DNA evidence cited in judge-alone trial
A man who was found guilty in November of possessing an unlicensed firearm was sentenced Thursday to 10 years’ imprisonment.
The incident leading to the charge against Ray Kennedy Smith occurred near a West Bay nightclub in July 2011, when Smith was 18.
Justice Charles Quin found him guilty after he pleaded not guilty and elected trial by judge alone.
In his sentencing remarks, Justice Quin shared portions of a social inquiry report and the plea in mitigation by defense attorney Prathna Bodden. Smith, now 20, was described as a respectful son, a supportive partner in a stable relationship, a good father to his young child, and a steady and hard-working employee. Interviews suggested that any problems he got into arose from bad company. A risk assessment indicated that his chance of re-offending was high because of his choice of companions.
Evidence during the trial was that police officers on patrol saw three males outside a West Bay nightclub. After the police vehicle pulled into the parking lot, one of the men walked off to the side of the building and then returned to join the other two. One of the officers smelled ganja, so a search of the men was requested.
When Smith was spoken to, he indicated he had left the others to urinate.
One of the officers thought the time Smith was gone was too short for that activity, so he went to the area with his flashlight to do a ground search because he suspected illegal drugs. Behind an air-conditioning unit he saw the pistol grip of a firearm under a ski mask and gloves.
The officer said he did not touch the gun until after a scene-of-crime officer took photographs. The 9mm Smith and Wesson contained five rounds of ammunition. Examination by a DNA expert showed a partial DNA profile on the interior of one of the gloves. The expert gave evidence that Smith could not be excluded as a contributor to that partial profile. The chance that an unrelated person from the general population could be included as a contributor to the profile was one in every 1.4 billion individuals.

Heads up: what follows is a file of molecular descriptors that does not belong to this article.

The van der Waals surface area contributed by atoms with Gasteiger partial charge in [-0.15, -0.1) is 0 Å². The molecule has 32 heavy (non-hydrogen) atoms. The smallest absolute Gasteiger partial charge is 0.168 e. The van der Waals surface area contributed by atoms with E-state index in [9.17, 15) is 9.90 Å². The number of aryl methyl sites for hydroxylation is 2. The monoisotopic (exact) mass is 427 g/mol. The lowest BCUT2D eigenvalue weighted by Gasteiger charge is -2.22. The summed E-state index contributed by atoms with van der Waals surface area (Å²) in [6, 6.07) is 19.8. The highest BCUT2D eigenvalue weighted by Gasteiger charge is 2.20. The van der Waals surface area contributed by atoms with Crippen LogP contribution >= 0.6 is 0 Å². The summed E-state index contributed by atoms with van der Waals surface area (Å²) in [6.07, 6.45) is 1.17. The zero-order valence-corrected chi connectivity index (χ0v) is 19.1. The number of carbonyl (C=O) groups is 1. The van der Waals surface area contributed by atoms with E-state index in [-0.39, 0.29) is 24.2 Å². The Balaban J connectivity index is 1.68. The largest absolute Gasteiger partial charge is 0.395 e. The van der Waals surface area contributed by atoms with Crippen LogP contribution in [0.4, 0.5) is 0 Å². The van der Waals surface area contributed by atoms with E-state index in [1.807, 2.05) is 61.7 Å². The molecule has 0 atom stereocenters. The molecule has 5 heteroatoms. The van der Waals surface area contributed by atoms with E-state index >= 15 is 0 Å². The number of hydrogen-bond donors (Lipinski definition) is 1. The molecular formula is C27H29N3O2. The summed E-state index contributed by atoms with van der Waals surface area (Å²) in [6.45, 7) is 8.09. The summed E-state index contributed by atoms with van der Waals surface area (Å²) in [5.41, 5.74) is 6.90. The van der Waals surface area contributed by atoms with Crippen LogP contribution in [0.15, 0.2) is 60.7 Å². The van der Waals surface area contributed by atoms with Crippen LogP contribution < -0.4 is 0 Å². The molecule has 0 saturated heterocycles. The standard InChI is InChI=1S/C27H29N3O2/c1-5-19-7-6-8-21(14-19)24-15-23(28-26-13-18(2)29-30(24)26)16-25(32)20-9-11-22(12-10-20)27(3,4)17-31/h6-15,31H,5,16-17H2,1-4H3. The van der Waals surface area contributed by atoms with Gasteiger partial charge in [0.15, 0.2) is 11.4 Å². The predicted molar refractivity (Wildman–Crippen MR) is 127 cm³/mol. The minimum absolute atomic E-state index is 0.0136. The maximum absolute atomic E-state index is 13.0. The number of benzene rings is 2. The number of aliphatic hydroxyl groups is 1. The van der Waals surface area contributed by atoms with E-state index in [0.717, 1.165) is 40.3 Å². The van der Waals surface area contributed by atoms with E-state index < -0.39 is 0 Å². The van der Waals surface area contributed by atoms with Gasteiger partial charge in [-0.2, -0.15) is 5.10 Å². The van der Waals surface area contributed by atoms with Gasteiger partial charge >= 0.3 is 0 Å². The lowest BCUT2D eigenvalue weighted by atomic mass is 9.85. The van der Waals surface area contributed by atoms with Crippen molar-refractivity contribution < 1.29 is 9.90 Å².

Other partial DNA profiles on the gloves were inconclusive. There was no identifiable DNA on the gun nor any fingerprints.
Justice Quin said Smith’s DNA in the glove could not by itself establish that he was guilty of possessing the firearm, but he found the circumstantial evidence to be powerful.
He noted that Smith had chosen not to give evidence and not to call any evidence. In this way he did not take the opportunity to present any reason for his DNA matching the DNA on the glove. He did not take the opportunity to explain his movements.
Justice Quin emphasized that Smith’s failure to give evidence did not prove the case against him, and the burden of proof remained with the prosecution, as put forward by Crown counsel Candia James.
But Smith’s failure to give evidence meant that there was nothing before the court that was capable of contradicting, undermining or explaining the evidence against Smith.
“Given all the evidence presented by the prosecution in this case, I find that the only sensible explanation for the defendant’s failure to give evidence is that he had no answer to give, or none that would stand up to cross-examination and scrutiny,” Justice Quin said. Smith’s failure to give evidence did add weight and support to the Crown’s case, he concluded.
He noted that Smith was the only one of the three men who asked to be allowed to go back inside the bar to get a drink after one of the officers left to search the side of the building. The compelling inference that could be drawn was that Smith knew the gun would be found.
The judge accepted that when the three men were questioned about the gun, the other two vigorously denied ownership “while the defendant remained silent and was observed by the police officers to be sweating profusely.”
Those facts and Smith’s failure to give evidence led the judge to the inescapable conclusion that it was Smith who had put the gun behind the A/C unit and, in doing so, was in possession of it.